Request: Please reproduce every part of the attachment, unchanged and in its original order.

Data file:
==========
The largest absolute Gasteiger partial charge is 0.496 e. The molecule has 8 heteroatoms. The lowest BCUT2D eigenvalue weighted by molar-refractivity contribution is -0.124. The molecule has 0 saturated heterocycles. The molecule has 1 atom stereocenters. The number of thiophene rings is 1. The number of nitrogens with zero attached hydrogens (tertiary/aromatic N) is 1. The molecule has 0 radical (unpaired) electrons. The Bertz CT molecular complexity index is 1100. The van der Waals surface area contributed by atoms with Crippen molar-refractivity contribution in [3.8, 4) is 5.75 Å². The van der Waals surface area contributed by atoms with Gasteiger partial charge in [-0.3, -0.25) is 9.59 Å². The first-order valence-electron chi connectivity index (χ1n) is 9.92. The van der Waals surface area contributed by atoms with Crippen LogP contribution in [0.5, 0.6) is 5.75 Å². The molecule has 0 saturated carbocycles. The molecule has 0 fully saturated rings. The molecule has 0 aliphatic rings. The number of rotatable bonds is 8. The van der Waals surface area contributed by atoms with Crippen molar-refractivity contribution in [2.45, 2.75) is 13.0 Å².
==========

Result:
The largest absolute Gasteiger partial charge is 0.496 e. The molecule has 8 heteroatoms. The lowest BCUT2D eigenvalue weighted by molar-refractivity contribution is -0.124. The molecule has 0 saturated heterocycles. The molecule has 1 atom stereocenters. The number of thiophene rings is 1. The number of nitrogens with zero attached hydrogens (tertiary/aromatic N) is 1. The molecule has 0 radical (unpaired) electrons. The Bertz CT molecular complexity index is 1100. The van der Waals surface area contributed by atoms with Crippen molar-refractivity contribution in [3.8, 4) is 5.75 Å². The van der Waals surface area contributed by atoms with Gasteiger partial charge in [-0.3, -0.25) is 9.59 Å². The first-order valence-electron chi connectivity index (χ1n) is 9.92. The van der Waals surface area contributed by atoms with Crippen LogP contribution in [0.5, 0.6) is 5.75 Å². The molecule has 0 saturated carbocycles. The molecule has 0 fully saturated rings. The molecule has 0 aliphatic rings. The number of rotatable bonds is 8. The van der Waals surface area contributed by atoms with Crippen molar-refractivity contribution in [2.45, 2.75) is 13.0 Å².